The college application process is an exciting, but expensive time for high school students. Scholarships, grants and financial aid are all common elements in the process and unfortunately, so are scams. With a new school year right around the corner, your Better Business Bureau is warning college-bound students and their parents to be wary of financial aid fraud.

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Archive »Special Needs

The role of genetics in autism spectrum disorder

The role of genetics in autism spectrum disorder

The prevalence of autism spectrum disorders (ASD) seems to have increased significantly over the last thirty years, resulting in much speculation about the causes of this disorder. Everything from pollution to vaccines to labor induction/augmentation has been blamed, none of which has been supported by scientific research. However, autism has at least some heritable/genetic component because of the difference in rates between identical and nonidentical twins. A new study adds more evidence to the relationship between genetic factors and autism. Researchers from Kings College London led by PhD candidate Beata Tick used data from the Twins Early Development Study which included all twins born in England and Wales from 1994 through 1996. Evaluations were done on 128 twin pairs in which one twin had an autism diagnosis, using several common screening tools. Tools included a population-based measure (the Childhood Autism Spectrum Test), diagnostic measures (the Development and Well-being Assessment, the Autism Diagnostic Observation Schedule, and the Autism Diagnostic Interview-Revised) and a best-estimate diagnosis. Researchers found that correlation on these measures was higher for identical twins compared to non-identical twins, with a heritability estimate of 56 percent to 95 percent. According to researcher Dr. Francesca Happe, “Our findings suggest environmental factors are smaller, which is important because some parents are concerned whether things like high pollution might be causing autism.” Now, many scientists are working to discover the specific genes that may contribute to a diagnosis on the autism spectrum. Dr. Happe says there may be hundreds. ACSH’s Ariel Savransky says, “Hopefully this current study will help to debunk some of the misleading information promulgated to the public regarding the causes of autism. Although this study may be just the tip of the iceberg and there is a long way to go before researchers get definitive results regarding specific genes that may contribute to ASD, the fear that autism is caused by some factor associated with modern lifestyles should be at least partially allayed.”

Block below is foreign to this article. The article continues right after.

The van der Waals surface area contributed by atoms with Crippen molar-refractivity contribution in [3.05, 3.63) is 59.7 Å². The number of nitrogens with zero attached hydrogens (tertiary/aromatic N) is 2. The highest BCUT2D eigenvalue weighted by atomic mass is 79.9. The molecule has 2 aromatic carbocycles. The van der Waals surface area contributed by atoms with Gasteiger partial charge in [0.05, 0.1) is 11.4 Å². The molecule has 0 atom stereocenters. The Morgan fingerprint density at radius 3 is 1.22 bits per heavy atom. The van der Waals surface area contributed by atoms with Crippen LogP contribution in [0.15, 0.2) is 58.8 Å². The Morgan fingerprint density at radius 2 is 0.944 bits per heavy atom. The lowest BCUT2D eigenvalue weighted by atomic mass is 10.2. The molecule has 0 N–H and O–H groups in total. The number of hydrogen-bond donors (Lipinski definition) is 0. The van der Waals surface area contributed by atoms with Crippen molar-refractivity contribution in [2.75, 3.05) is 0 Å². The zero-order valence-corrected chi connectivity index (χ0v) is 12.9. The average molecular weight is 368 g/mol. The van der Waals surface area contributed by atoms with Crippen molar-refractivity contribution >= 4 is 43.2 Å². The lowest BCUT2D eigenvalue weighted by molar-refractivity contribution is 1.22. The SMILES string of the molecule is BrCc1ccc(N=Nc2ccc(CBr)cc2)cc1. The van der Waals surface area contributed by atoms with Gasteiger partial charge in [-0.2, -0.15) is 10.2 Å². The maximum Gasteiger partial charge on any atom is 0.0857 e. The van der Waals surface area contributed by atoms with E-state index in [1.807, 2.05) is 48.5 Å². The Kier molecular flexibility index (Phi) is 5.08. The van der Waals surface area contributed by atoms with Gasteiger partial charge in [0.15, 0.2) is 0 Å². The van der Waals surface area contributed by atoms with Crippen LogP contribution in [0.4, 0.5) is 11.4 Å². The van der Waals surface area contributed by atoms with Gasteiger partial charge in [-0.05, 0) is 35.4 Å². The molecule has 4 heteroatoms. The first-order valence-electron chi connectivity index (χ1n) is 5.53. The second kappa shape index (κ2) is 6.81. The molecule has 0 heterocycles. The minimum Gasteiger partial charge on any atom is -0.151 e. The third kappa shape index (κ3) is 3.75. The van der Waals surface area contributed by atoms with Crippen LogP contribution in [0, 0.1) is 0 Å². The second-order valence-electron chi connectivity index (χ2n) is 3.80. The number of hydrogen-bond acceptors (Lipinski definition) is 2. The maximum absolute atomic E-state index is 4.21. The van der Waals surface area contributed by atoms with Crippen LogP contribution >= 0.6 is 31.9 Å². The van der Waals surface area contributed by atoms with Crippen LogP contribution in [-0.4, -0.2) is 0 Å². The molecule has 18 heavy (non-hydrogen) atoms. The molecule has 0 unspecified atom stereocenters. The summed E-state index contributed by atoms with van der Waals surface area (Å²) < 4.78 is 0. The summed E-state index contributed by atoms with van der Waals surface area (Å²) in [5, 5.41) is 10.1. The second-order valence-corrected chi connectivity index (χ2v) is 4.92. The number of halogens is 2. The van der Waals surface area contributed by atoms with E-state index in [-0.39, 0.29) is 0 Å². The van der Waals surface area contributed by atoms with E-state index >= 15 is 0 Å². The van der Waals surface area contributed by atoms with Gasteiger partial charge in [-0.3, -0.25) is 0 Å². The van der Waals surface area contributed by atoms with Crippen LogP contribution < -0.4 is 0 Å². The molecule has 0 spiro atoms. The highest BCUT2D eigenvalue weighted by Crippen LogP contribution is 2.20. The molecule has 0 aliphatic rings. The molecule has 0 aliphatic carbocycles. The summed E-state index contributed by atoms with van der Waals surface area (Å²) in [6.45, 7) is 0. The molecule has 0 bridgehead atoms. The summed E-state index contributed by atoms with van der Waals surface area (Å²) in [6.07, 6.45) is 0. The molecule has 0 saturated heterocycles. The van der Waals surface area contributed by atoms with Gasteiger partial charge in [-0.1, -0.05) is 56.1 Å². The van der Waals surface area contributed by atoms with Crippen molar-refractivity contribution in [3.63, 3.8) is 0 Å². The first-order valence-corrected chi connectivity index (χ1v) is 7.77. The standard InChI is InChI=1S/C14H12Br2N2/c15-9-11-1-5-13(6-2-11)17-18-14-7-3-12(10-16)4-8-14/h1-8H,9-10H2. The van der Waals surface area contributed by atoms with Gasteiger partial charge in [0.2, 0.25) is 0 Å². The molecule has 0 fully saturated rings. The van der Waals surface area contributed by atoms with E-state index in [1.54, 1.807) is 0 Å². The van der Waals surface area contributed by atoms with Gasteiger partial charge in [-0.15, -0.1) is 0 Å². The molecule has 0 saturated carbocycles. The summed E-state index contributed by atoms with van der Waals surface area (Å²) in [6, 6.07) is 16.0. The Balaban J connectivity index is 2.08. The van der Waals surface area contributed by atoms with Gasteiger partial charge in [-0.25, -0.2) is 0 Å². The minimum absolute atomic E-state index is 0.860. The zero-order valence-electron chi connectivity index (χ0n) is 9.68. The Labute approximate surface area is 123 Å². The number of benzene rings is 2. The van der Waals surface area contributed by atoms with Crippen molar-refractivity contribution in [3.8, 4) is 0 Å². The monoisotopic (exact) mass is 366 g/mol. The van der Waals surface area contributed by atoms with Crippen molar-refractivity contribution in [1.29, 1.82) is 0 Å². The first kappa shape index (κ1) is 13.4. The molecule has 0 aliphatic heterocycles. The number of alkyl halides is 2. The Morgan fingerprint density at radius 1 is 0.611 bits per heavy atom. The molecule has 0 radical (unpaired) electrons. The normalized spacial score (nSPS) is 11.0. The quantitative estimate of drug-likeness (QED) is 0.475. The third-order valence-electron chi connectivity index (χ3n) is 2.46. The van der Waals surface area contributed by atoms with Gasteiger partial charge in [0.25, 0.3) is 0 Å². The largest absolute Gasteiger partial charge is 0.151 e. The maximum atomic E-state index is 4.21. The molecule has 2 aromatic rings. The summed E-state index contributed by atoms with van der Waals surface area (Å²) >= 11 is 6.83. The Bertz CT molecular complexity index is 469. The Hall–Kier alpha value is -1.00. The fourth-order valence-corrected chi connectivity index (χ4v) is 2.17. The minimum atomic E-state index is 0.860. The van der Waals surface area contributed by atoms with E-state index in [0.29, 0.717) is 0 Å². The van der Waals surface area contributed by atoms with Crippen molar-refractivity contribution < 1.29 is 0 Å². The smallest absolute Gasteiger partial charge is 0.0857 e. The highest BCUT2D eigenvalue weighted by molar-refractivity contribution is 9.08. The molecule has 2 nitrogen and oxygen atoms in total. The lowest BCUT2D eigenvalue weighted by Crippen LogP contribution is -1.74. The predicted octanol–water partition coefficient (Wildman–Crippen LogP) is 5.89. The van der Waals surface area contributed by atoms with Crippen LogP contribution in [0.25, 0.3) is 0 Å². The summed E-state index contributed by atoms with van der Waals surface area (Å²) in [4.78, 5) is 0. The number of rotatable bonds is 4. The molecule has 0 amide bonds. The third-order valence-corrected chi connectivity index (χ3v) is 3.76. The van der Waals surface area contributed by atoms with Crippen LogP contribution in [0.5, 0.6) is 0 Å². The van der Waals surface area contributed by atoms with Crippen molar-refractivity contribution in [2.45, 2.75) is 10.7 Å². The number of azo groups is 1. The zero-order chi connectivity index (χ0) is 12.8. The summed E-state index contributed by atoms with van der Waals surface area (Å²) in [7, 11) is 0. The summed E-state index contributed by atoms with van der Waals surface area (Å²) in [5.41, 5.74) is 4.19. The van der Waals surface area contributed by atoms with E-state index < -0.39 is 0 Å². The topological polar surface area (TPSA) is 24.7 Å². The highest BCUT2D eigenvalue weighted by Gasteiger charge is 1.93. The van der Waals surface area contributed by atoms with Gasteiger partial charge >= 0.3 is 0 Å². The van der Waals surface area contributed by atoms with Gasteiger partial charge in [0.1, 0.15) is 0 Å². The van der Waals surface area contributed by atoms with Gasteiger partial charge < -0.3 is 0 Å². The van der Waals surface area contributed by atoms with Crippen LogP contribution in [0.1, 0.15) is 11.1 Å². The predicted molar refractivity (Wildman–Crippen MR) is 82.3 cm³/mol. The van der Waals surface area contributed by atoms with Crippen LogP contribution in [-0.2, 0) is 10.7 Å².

Happy holiday hints for your child with special needs

Happy holiday hints for your child with special needs

Holidays bring joy and family traditions that warm the hearts of many. For those of us who have children with special needs, the holidays take on an entirely new dimension. Like everyone, we have shopping, cooking, decorating and preparation. However, there are additional ways in which we must ready our children for the holiday season. Children who have autism, Sensory Processing Disorder and self-regulation difficulties need some assistance to navigate the

Children with Autism who live with pets are more assertive

Children with Autism who live with pets are more assertive

Dogs and other pets play an important role in individuals’ social lives, and they can act as catalysts for social interaction, previous research has shown. Although much media attention has focused on how dogs can improve the social skills of children with autism, a University of Missouri researcher recently found that children with autism have stronger social skills when any kind of pet lived in the home.